Weightlifting is one of the most effective ways to build muscle mass and strength. High-rep weightlifting, in particular, is a popular approach to building endurance and muscle hypertrophy. However, with any form of exercise, it is essential to understand the risks of overtraining. In this article, we’ll discuss how many sets are considered overtraining and offer some tips on how to avoid it.
What is Overtraining?
Overtraining is a condition that occurs when you exceed your body’s ability to recover from exercise. It results in a decreased performance, increased fatigue, and a higher risk of injury. The signs of overtraining can be subtle and may include a decrease in strength, endurance, and motivation to train.
How Many Sets are Considered Overtraining?
The number of sets required for overtraining varies from person to person, and it largely depends on your fitness level and training goals. Generally, doing too many sets can lead to overtraining, but it’s difficult to put a specific number as the threshold for overtraining. However, a study published in the Journal of Sports Science and Medicine suggests that training volume exceeding 10-20 sets per muscle group per week may lead to overtraining.
Symptoms of overtraining
A symptom of overtraining is a decrease in performance that lasts for a longer period of time. In addition to this, additional symptoms may occur. The most common are:
- apathy and general malaise,
- sleep disorders,
- chronic muscle or joint pain,
- shortness of breath,
- trembling of the limbs,
- frequent sweating,
- increased heart rate,
- weight loss,
- reduced desire for sex.
- However, it is important to know that the initial symptoms of overtraining are usually uncharacteristic and can be very different, depending on the type of sport played and the experience of the athlete.
Sports medicine distinguishes between two types of overtraining:
Type I – this occurs most often in young and inexperienced athletes. The body’s response to overtraining in these athletes is, among other things, an increase in blood pressure, an increase in resting heart rate, and sleep problems, i.e. symptoms indicative of excessive excitability of the body.
Type II – occurs in older athletes, especially those training in endurance sports. In this case, resting heart rate and blood pressure are reduced, and athletes do not have sleep problems. Instead, they face a significant decline in form.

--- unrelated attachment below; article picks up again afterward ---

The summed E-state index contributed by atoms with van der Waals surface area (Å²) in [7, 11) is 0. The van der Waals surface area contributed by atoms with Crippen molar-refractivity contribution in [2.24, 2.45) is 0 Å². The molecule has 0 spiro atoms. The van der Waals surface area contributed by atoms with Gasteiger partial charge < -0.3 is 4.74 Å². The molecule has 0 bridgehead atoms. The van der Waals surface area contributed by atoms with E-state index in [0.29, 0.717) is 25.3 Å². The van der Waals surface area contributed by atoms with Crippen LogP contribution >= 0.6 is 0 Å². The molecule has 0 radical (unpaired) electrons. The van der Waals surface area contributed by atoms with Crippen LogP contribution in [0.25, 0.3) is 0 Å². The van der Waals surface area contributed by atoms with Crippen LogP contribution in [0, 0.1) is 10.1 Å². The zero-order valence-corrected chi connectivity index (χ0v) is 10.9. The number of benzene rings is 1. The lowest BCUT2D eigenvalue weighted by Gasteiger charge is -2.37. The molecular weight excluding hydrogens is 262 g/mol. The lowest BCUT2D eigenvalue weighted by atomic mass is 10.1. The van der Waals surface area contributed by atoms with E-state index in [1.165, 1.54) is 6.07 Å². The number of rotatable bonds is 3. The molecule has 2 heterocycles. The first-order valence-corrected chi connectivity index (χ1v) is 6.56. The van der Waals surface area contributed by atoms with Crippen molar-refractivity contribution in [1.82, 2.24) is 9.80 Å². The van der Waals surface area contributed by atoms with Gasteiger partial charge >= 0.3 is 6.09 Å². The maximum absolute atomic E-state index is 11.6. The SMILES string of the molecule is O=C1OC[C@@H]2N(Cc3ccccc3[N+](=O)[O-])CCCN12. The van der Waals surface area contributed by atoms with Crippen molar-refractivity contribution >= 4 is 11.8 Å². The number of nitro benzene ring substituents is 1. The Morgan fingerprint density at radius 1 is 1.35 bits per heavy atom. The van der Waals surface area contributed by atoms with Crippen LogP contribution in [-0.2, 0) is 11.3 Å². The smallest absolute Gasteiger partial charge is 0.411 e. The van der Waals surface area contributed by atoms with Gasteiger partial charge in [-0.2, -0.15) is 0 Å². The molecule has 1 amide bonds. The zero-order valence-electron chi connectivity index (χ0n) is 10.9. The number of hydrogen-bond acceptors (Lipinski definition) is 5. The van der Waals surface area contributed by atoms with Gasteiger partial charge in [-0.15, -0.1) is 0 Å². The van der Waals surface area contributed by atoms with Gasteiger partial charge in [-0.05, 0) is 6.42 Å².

Overtraining is a problem that affects both professional and amateur athletes.
Factors that Influence Overtraining
Various factors can contribute to overtraining, including training frequency, exercise intensity, and duration, and rest and recovery times. Here are some factors to consider:
How often you train affects your recovery time between sessions. If you train a muscle group too frequently, you might not give your muscles enough time to rest and recover, leading to overtraining. For example, training the same muscle group two or three times a week with high volume can lead to overtraining.
Exercise Intensity and Duration:
The intensity and duration of your workouts also play a crucial role in overtraining. High-intensity workouts require longer recovery periods than low-intensity workouts. Therefore, if you’re doing high-rep weightlifting, it’s essential to keep your workouts under control and avoid going to failure on every set. Also, it’s advisable to keep the duration of your workouts under 60 minutes to avoid overtraining.
Rest and Recovery Times
Rest and recovery time is crucial to avoiding overtraining. Taking a break between workout sessions allows your muscles to recover and adapt to the stress of training. It’s also essential to give your body enough sleep and rest between workouts. Lack of sleep can lead to decreased performance, increased fatigue, and an increased risk of injury.
How to Avoid Overtraining
The best way to avoid overtraining is to listen to your body and pay attention to the signs of overtraining. Here are some tips to help you avoid overtraining:
Plan Your Training:
It’s essential to plan your workouts and set achievable goals. You can create a training plan that gradually increases in intensity and volume over time. A well-planned training program ensures that you don’t train too much too soon, leading to overtraining.
Track Your Progress:
Track your progress to ensure that you’re not overtraining. Keep a training log and record the number of sets, reps, and weights lifted in each workout. You can use the data to determine whether you’re progressing or overtraining.
Rest and Recover:
Take time to rest and recover between workouts. Give your muscles enough time to rest and recover before engaging them again. Also, make sure to get enough sleep and eat a balanced diet.
Overtraining can derail your fitness goals and lead to injury. High-rep weightlifting is an effective way to build endurance and muscle hypertrophy, but it’s essential to understand the risks of overtraining. Keep in mind that there is no one size fits all approach when it comes to overtraining. The number of sets required for overtraining varies from person to person. Therefore, it’s essential to listen to your body, plan your training and take time to rest and recover between workouts.